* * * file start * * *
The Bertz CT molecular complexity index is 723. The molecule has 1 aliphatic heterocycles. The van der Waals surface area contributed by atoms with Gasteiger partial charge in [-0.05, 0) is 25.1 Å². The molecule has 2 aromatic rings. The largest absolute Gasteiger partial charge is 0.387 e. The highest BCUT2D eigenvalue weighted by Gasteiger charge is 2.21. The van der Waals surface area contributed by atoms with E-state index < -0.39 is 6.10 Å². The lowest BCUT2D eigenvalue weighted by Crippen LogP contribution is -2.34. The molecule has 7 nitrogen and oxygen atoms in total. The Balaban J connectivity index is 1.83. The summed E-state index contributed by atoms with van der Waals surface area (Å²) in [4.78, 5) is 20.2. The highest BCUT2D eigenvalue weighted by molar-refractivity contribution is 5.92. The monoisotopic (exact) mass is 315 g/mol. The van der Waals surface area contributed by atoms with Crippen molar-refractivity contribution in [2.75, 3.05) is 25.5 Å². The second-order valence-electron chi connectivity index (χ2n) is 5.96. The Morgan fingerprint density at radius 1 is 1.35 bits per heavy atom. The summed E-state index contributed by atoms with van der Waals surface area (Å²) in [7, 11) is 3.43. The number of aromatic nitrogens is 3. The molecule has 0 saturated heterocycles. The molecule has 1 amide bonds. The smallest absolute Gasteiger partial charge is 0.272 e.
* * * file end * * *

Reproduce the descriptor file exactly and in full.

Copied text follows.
The Bertz CT molecular complexity index is 723. The molecule has 1 aliphatic heterocycles. The van der Waals surface area contributed by atoms with Gasteiger partial charge in [-0.05, 0) is 25.1 Å². The molecule has 2 aromatic rings. The largest absolute Gasteiger partial charge is 0.387 e. The highest BCUT2D eigenvalue weighted by Gasteiger charge is 2.21. The van der Waals surface area contributed by atoms with E-state index < -0.39 is 6.10 Å². The lowest BCUT2D eigenvalue weighted by Crippen LogP contribution is -2.34. The molecule has 7 nitrogen and oxygen atoms in total. The Balaban J connectivity index is 1.83. The summed E-state index contributed by atoms with van der Waals surface area (Å²) in [4.78, 5) is 20.2. The highest BCUT2D eigenvalue weighted by molar-refractivity contribution is 5.92. The monoisotopic (exact) mass is 315 g/mol. The van der Waals surface area contributed by atoms with Crippen molar-refractivity contribution in [2.75, 3.05) is 25.5 Å². The second-order valence-electron chi connectivity index (χ2n) is 5.96. The Morgan fingerprint density at radius 1 is 1.35 bits per heavy atom. The summed E-state index contributed by atoms with van der Waals surface area (Å²) in [7, 11) is 3.43. The number of aromatic nitrogens is 3. The molecule has 0 saturated heterocycles. The molecule has 1 amide bonds. The smallest absolute Gasteiger partial charge is 0.272 e.